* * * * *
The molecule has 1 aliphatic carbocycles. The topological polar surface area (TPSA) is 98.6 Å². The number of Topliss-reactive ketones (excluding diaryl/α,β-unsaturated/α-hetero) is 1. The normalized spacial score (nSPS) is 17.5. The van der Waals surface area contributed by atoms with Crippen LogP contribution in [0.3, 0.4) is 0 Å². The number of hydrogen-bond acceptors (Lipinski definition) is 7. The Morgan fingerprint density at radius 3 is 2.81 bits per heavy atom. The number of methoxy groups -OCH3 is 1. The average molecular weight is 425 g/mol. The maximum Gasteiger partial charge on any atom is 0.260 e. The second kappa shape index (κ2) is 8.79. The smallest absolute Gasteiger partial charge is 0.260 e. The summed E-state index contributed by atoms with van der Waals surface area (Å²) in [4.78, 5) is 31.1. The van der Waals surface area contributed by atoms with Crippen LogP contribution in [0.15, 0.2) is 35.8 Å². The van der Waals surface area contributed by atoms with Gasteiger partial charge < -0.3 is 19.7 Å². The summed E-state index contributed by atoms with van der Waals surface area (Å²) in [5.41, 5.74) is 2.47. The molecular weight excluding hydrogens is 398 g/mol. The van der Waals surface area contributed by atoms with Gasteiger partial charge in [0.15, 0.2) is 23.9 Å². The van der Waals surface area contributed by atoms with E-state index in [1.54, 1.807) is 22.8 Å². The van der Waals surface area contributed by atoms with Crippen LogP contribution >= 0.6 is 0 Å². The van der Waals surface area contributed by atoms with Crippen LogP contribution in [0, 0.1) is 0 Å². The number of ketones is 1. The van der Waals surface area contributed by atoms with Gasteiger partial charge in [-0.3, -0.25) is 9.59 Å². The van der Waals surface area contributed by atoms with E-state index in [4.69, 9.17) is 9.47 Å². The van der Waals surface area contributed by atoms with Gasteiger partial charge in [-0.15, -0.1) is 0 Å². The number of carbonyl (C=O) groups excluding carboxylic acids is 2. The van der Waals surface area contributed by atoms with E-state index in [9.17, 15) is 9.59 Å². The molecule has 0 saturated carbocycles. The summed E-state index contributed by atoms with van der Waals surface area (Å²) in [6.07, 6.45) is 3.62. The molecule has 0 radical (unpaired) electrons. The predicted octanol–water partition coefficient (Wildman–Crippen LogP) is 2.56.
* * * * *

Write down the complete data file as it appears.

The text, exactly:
The molecule has 1 aliphatic carbocycles. The topological polar surface area (TPSA) is 98.6 Å². The number of Topliss-reactive ketones (excluding diaryl/α,β-unsaturated/α-hetero) is 1. The normalized spacial score (nSPS) is 17.5. The van der Waals surface area contributed by atoms with Crippen LogP contribution in [0.3, 0.4) is 0 Å². The number of hydrogen-bond acceptors (Lipinski definition) is 7. The Morgan fingerprint density at radius 3 is 2.81 bits per heavy atom. The number of methoxy groups -OCH3 is 1. The average molecular weight is 425 g/mol. The maximum Gasteiger partial charge on any atom is 0.260 e. The second kappa shape index (κ2) is 8.79. The smallest absolute Gasteiger partial charge is 0.260 e. The summed E-state index contributed by atoms with van der Waals surface area (Å²) in [4.78, 5) is 31.1. The van der Waals surface area contributed by atoms with Crippen LogP contribution in [0.15, 0.2) is 35.8 Å². The van der Waals surface area contributed by atoms with Gasteiger partial charge < -0.3 is 19.7 Å². The summed E-state index contributed by atoms with van der Waals surface area (Å²) in [5.41, 5.74) is 2.47. The molecular weight excluding hydrogens is 398 g/mol. The van der Waals surface area contributed by atoms with Gasteiger partial charge in [0.15, 0.2) is 23.9 Å². The van der Waals surface area contributed by atoms with E-state index in [1.54, 1.807) is 22.8 Å². The van der Waals surface area contributed by atoms with Crippen LogP contribution >= 0.6 is 0 Å². The van der Waals surface area contributed by atoms with Crippen LogP contribution in [0, 0.1) is 0 Å². The number of ketones is 1. The van der Waals surface area contributed by atoms with Gasteiger partial charge in [-0.3, -0.25) is 9.59 Å². The van der Waals surface area contributed by atoms with E-state index in [4.69, 9.17) is 9.47 Å². The van der Waals surface area contributed by atoms with Gasteiger partial charge in [-0.15, -0.1) is 0 Å². The number of carbonyl (C=O) groups excluding carboxylic acids is 2. The van der Waals surface area contributed by atoms with E-state index in [9.17, 15) is 9.59 Å². The molecule has 0 saturated carbocycles. The summed E-state index contributed by atoms with van der Waals surface area (Å²) in [6.07, 6.45) is 3.62. The molecule has 0 radical (unpaired) electrons. The predicted octanol–water partition coefficient (Wildman–Crippen LogP) is 2.56.